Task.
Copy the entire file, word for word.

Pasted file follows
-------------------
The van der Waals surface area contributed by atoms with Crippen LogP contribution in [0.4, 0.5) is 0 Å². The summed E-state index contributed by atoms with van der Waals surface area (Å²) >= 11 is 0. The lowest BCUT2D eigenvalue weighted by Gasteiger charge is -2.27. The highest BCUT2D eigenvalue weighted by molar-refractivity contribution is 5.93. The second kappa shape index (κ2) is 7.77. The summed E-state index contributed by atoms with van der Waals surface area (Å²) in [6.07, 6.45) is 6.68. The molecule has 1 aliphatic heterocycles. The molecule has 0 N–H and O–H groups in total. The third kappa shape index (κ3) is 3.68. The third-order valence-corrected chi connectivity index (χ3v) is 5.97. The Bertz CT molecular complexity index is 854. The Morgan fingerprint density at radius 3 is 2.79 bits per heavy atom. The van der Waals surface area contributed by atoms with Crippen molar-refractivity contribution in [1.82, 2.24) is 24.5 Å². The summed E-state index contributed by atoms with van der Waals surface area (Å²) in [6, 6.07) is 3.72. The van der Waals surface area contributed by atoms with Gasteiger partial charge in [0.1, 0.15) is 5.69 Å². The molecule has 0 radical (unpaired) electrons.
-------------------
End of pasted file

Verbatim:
The van der Waals surface area contributed by atoms with Crippen LogP contribution in [0.4, 0.5) is 0 Å². The summed E-state index contributed by atoms with van der Waals surface area (Å²) >= 11 is 0. The lowest BCUT2D eigenvalue weighted by Gasteiger charge is -2.27. The highest BCUT2D eigenvalue weighted by molar-refractivity contribution is 5.93. The second kappa shape index (κ2) is 7.77. The summed E-state index contributed by atoms with van der Waals surface area (Å²) in [6.07, 6.45) is 6.68. The molecule has 1 aliphatic heterocycles. The molecule has 0 N–H and O–H groups in total. The third kappa shape index (κ3) is 3.68. The third-order valence-corrected chi connectivity index (χ3v) is 5.97. The Bertz CT molecular complexity index is 854. The Morgan fingerprint density at radius 3 is 2.79 bits per heavy atom. The van der Waals surface area contributed by atoms with Crippen molar-refractivity contribution in [1.82, 2.24) is 24.5 Å². The summed E-state index contributed by atoms with van der Waals surface area (Å²) in [6, 6.07) is 3.72. The van der Waals surface area contributed by atoms with Gasteiger partial charge in [0.1, 0.15) is 5.69 Å². The molecule has 0 radical (unpaired) electrons.